When Joy Denalane takes to the stage, all is quiet for one brief moment. Then the audience begins clapping and cheering, until the singer brings the Grand Hall of Hamburg’s Elbphilharmonie to life with the energy of her extraordinary voice. This is arguably Germany’s best soul singer in Germany’s most famous concert hall. It’s an extraordinary experience for the audience – and for the singer herself.
Wind back just a few hours earlier, Joy Denalane is standing in the heart of the Elbphilharmonie for the very first time. Outside, the glass facade and the Elbe river glitter in the midday sun. Inside, dimmed spotlights illuminate the stage of the Grand Hall. Denalane’s words resound clearly from the walls. In this empty space, which resembles a vineyard and is made from 10,000 white gypsum fibreboards shaped to absolute precision, every word has a pure ring to it. “It’s an unreal place,” she says, her voice full of wonder. “Aesthetics, architecture and sound design have been harmonised to perfection here.”
‘Mit dir’, her duet with Max Herre, was an overnight hit
The singer experiences close contact with a space during the sound check. “I feel the stage as soon as I stand there and sing the first notes,” says Denalane. She has been on countless stages during her career, from small clubs to big concert halls. “I’ve always done everything to deliver an unforgettable show, whether for an audience of 50 or 5,000.”
Hamburg has always been good to her. Her first performance in the Hanseatic city was 20 years ago, as part of hip-hop collective FK Allstars. In 1999, her breakthrough came practically overnight. She had recorded ‘Mit dir’ as a duet with Max Herre. It was her first big hit. “With you time stands still,” they sang. There are moments in which this still rings true for both of them. They are now married and have two children together. However, in reality, time marches on relentlessly. Their two sons, for example, are now grown up.
And Denalane has grown as a singer, from newcomer to becoming Germany’s Queen of Soul, as the media are fond of calling her. Personally, she finds the term incongruous. “I know that it’s meant as a compliment, but I don’t see myself as a queen,” she says. Especially as German soul music doesn’t actually exist as a genre. “I’m just Joy from Berlin, who loves making music and is a mother, a daughter and a really good friend.” And she’s a dreamer.
It’s almost impossible to believe that it wasn’t always her dream to be a musician. “Looking back, I often laugh about it now,” she says. Even her earliest memories are strongly connected to music. Her first favourite song was ‘Kung Fu Fighting’ by Carl Douglas. “I loved it so much that my father got me the single on vinyl,” she remembers. She was four or five years old at the time. This was part of a set ritual: “Every Saturday morning my father went to the record store, and around midday he’d play his new records while he cooked.” The timeless songs of Marvin Gaye, Diana Ross or Aretha Franklin were her gateway to the world of music. “This all happened subconsciously. It was simply a part of my life.”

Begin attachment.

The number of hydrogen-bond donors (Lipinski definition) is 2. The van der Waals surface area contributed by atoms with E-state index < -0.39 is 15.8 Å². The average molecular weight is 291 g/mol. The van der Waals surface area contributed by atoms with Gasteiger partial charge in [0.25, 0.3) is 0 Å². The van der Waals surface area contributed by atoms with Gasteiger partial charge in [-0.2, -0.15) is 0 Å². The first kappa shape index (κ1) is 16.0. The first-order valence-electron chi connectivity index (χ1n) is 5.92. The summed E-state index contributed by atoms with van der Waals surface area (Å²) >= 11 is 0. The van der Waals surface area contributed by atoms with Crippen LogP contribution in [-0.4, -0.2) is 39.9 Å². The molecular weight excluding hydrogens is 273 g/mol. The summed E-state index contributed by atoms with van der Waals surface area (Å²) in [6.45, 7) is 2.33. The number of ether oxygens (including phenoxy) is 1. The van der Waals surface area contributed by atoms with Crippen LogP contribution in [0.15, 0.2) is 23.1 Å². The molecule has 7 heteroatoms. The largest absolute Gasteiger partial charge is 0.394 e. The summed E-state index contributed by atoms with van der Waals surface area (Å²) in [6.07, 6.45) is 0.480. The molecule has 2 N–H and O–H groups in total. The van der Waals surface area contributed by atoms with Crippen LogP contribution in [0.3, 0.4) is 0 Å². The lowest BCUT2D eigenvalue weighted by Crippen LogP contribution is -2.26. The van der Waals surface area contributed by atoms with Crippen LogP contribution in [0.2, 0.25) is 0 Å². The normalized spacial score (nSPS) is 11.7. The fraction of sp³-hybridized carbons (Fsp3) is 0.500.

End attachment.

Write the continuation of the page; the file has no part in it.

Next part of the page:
“I’d love to live to be 100 – and to keep making music and singing on stage for as long as possible.” Joy Denalane
She had different plans back then. At times she wanted to grow up to be a flight attendant, sometimes a vet, sometimes a nurse. “All very traditional stereotypes I was following there,” she says, before her laugh, warm and loud, resounds through the Grand Hall. However, as the child of a German mother and a South African father, her upbringing was anything but stereotypical. “I grew up as an outsider,” she recalls. It was inevitable that she would learn to fight against prejudices and work hard to find her way. “For me, even early on there was only one direction: forwards.” This attitude earned her a recording contract while still a student. “That was the first time I thought seriously about a career as a musician,” she says. The crowning glory came in 2020, when she had the opportunity to record an album on the legendary Motown label – the first German-speaking artist to do so. On ‘Let Yourself Be Loved’ she sings songs in the soul sound of her childhood. The sound that her father George brought home on the records he played for her every Saturday.
She has now brought this dream to the stage in the Elbphilharmonie. “It’s really very special to be able to play here. I’m never going to forget this.” Maybe she’ll be back again. After all, Denalane wouldn’t be a dreamer if she wasn’t already following her next dream: “I’d love to live to be 100 – and to keep making music and singing on stage for as long as possible.”
Text first published in the Porsche magazine Christophorus, No. 405.
Author: Kevin Schuon
Photos: erdmann & erdmann medien GmbH
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